Tuesday, 1 November 2011

The right to choose a caesarean section

Pregnancy is an exciting time but childbirth can be a very worrying and troublesome time for many expectant parents. Many common fears of childbirth include; Episiotomy, stillbirth, the pain, loss of sexual enjoyment after tearing, accidental bowl movements, medical intervention, the cord around the child’s neck, meconium problems and so many more. Fears are natural, some would say normal, so do these fears warrant a caesarean section?

            New government guidelines (to be published next month) will give all mothers to be the right to a caesarean section even if it is not medically needed and at the cost of the NHS. My question is this, should the NHS pay for women to have a caesarean section because they ‘don’t want’ to push or because of cosmetic reasons? A caesarean section cost around £800 more than a vaginal birth; in the current financial state of the UK should this option be available? If the UK reduced the caesarean rate by 1% the NHS could save a massive 5.6 million pound a year.

            A caesarean section is certainly not a decision to be made lightly; it is major surgery that can take months and months to recover from. I have three children; all born by caesarean sections and if I’m honest none of the births were a positive experience for me. My first C section was in October 2005, our eldest daughter weighed a whopping 10lb 4oz; with me having childhood hip and pelvis problems the doctors decided it was the best way for her to arrive. Due to complications and the weight of our first child the doctors thought another c section was best, in October 2008 my second daughter arrived. When I fell pregnant with our third child I had lengthy discussions with the doctors about trying a vaginal birth but he ruled it out again on medical grounds; our third daughter arrived in august 2010. Each experience (for me) was worse than the one before it and the recovery time longer.

 I understand there are a lot of reasons women might choose a c section and I’m all for choice but surely every case should be looked at on an individual basis; I totally disagree with a woman choosing this form of delivery because its ‘quicker’ or ‘easier’. As a generation, are we becoming more and more removed from the ways our ancestors did things? If I could have delivered my girls vaginally then I would have. I would have loved to be able to hold my daughter straight away and be able to look after her without the help of others.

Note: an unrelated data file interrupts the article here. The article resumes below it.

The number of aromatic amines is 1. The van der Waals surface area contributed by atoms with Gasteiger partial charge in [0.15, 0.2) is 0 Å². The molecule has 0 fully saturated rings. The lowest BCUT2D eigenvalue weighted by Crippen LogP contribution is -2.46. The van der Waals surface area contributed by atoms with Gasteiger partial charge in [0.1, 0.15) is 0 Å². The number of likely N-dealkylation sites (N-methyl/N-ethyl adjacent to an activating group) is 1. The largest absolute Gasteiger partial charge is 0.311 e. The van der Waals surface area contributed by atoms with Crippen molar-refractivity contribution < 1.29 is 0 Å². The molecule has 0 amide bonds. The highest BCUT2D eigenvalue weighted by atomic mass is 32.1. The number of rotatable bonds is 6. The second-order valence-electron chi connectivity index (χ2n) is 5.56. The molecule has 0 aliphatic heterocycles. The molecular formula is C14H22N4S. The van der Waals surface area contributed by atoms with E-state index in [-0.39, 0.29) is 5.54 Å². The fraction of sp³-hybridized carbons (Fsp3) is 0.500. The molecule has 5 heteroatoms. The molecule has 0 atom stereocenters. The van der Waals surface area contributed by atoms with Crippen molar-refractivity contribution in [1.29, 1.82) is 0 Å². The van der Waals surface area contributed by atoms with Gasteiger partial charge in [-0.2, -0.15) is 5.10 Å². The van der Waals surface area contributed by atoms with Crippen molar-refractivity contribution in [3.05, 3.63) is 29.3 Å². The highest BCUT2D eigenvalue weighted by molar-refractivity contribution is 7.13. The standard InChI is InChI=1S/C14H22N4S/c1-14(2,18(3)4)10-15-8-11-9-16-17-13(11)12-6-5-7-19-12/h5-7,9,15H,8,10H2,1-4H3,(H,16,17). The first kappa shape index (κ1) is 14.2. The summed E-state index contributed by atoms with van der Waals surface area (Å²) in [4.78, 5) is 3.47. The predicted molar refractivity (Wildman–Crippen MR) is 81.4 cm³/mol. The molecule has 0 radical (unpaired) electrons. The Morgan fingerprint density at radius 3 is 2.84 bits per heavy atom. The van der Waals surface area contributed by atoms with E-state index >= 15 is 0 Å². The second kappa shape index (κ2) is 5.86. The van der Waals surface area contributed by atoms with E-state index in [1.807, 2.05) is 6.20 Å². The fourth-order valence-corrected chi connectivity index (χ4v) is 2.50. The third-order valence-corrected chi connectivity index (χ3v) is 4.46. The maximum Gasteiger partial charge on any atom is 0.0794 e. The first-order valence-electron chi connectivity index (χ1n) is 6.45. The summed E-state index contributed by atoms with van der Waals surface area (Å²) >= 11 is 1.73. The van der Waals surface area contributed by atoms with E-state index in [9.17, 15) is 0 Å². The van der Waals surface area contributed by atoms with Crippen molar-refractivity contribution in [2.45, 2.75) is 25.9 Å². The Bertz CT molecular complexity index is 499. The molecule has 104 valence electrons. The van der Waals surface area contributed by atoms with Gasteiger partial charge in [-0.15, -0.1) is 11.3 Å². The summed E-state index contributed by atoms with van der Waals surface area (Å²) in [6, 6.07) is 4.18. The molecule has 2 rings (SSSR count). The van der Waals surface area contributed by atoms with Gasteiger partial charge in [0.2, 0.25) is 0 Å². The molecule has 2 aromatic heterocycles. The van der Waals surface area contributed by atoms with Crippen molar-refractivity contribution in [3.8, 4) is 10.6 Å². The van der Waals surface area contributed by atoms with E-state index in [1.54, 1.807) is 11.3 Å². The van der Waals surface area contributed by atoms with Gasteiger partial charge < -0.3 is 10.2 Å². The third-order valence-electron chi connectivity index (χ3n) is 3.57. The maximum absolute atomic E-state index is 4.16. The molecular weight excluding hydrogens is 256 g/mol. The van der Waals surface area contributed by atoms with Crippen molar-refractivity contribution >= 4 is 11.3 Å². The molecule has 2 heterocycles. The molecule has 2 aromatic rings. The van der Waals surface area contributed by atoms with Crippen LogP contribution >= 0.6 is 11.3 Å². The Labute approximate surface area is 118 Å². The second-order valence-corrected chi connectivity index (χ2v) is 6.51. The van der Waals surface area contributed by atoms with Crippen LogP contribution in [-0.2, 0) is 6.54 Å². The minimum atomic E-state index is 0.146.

Hospitals already struggle with the amount of patients they have, they like to have you in and out as quickly as possible to avoid bed shortages. Caesarean sections usually require a three day stay in hospital and I’m not sure our hospitals could manage with the intake of patients they could have because of these guidelines, and I also think a bed shortage is inevitable. A lot of doctors will only perform a caesarean if it is absolutely necessary, under the new guidelines these doctors can refer their patients to another doctor; some doctors will inevitably have more patents than others.

 One of the main things to concern me over the new guidelines is theatre space and lack of midwives. During a caesarean there are approximately seven or eight doctors/nurses/midwifes in the operating room; if caesareans birth rates dramatically increase where will the extra staff come from? In my local hospital they have two theaters on the maternity unit, one for emergencies and the other for necessary planned c sections, around 6 planned sections are preformed a day;  how will the maternity unit manage if that number doubles?, what standard of care can really be offered in such a busy environment?

I’m not a big fan of the new guidelines and I think they raise questions that have no answers.

Thanks for reading. Please follow me on twitter http://twitter.com/#!/hayleythompson1


  1. Interesting reading. My better half wrote something about the subject a few days ago herself:


  2. Great post on an interesting topic which has certainly got me fired up!

  3. Well this is an interesting question!

    I think there's several grey areas here though. Can a hospital refuse an operation to a footballer who broke his ankle because he chose to play football and this avoidable injury would cost the NHS £1200? Can the hospital refuse to treat a smoker because they chose to smoke and their treatment will cost the hospital £2000? (I'm making numbers up, btw!). I deliberately chose two very different examples there because the point is 'choice'. Just because a woman chooses to not push, or chooses to not face a pain she is terrified of, or chooses to avoid the very real chance she will rip and have several ops to correct the rip problem...should the hospital refuse a section because her choice is not about a pre-existing health risk?

    I had a vaginal delivery and was very 'happy' to do so (you know, as happy as you can be during labour!) but I would question the NHS's moral right to question a person's choice.

    Interesting post!!

  4. thank you very much for your comments, i think this topic is a hard one to judge at the best of time.